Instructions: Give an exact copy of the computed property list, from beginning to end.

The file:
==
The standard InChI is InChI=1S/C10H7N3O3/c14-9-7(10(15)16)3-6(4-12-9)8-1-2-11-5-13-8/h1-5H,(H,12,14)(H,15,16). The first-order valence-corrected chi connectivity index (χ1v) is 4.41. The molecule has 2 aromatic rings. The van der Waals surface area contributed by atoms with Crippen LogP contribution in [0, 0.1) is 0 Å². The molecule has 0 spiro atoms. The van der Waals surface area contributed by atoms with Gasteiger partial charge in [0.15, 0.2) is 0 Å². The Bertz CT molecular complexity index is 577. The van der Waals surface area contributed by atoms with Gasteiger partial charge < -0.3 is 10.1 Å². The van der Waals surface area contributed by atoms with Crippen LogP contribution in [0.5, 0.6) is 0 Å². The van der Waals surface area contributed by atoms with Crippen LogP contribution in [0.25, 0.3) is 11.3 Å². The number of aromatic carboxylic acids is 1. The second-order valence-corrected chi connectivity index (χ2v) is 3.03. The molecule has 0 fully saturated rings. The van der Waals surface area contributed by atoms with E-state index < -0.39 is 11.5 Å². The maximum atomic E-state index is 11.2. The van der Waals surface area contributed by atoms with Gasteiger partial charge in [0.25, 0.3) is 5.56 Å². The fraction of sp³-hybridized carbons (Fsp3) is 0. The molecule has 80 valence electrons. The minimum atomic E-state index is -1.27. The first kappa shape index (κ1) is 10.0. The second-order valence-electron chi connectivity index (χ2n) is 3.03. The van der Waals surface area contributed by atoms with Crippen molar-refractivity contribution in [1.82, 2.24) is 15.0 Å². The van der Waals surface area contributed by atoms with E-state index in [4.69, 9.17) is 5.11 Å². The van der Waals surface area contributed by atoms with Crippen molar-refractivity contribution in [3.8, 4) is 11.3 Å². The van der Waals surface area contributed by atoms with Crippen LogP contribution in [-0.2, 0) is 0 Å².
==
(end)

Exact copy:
The standard InChI is InChI=1S/C10H7N3O3/c14-9-7(10(15)16)3-6(4-12-9)8-1-2-11-5-13-8/h1-5H,(H,12,14)(H,15,16). The first-order valence-corrected chi connectivity index (χ1v) is 4.41. The molecule has 2 aromatic rings. The van der Waals surface area contributed by atoms with Crippen LogP contribution in [0, 0.1) is 0 Å². The molecule has 0 spiro atoms. The van der Waals surface area contributed by atoms with Gasteiger partial charge in [0.15, 0.2) is 0 Å². The Bertz CT molecular complexity index is 577. The van der Waals surface area contributed by atoms with Gasteiger partial charge < -0.3 is 10.1 Å². The van der Waals surface area contributed by atoms with Crippen LogP contribution in [0.5, 0.6) is 0 Å². The van der Waals surface area contributed by atoms with Crippen LogP contribution in [0.25, 0.3) is 11.3 Å². The number of aromatic carboxylic acids is 1. The second-order valence-corrected chi connectivity index (χ2v) is 3.03. The molecule has 0 fully saturated rings. The van der Waals surface area contributed by atoms with E-state index < -0.39 is 11.5 Å². The maximum atomic E-state index is 11.2. The van der Waals surface area contributed by atoms with Gasteiger partial charge in [0.25, 0.3) is 5.56 Å². The fraction of sp³-hybridized carbons (Fsp3) is 0. The molecule has 80 valence electrons. The minimum atomic E-state index is -1.27. The first kappa shape index (κ1) is 10.0. The second-order valence-electron chi connectivity index (χ2n) is 3.03. The van der Waals surface area contributed by atoms with Crippen molar-refractivity contribution in [1.82, 2.24) is 15.0 Å². The van der Waals surface area contributed by atoms with E-state index in [4.69, 9.17) is 5.11 Å². The van der Waals surface area contributed by atoms with Crippen molar-refractivity contribution in [3.8, 4) is 11.3 Å². The van der Waals surface area contributed by atoms with Crippen LogP contribution in [-0.2, 0) is 0 Å².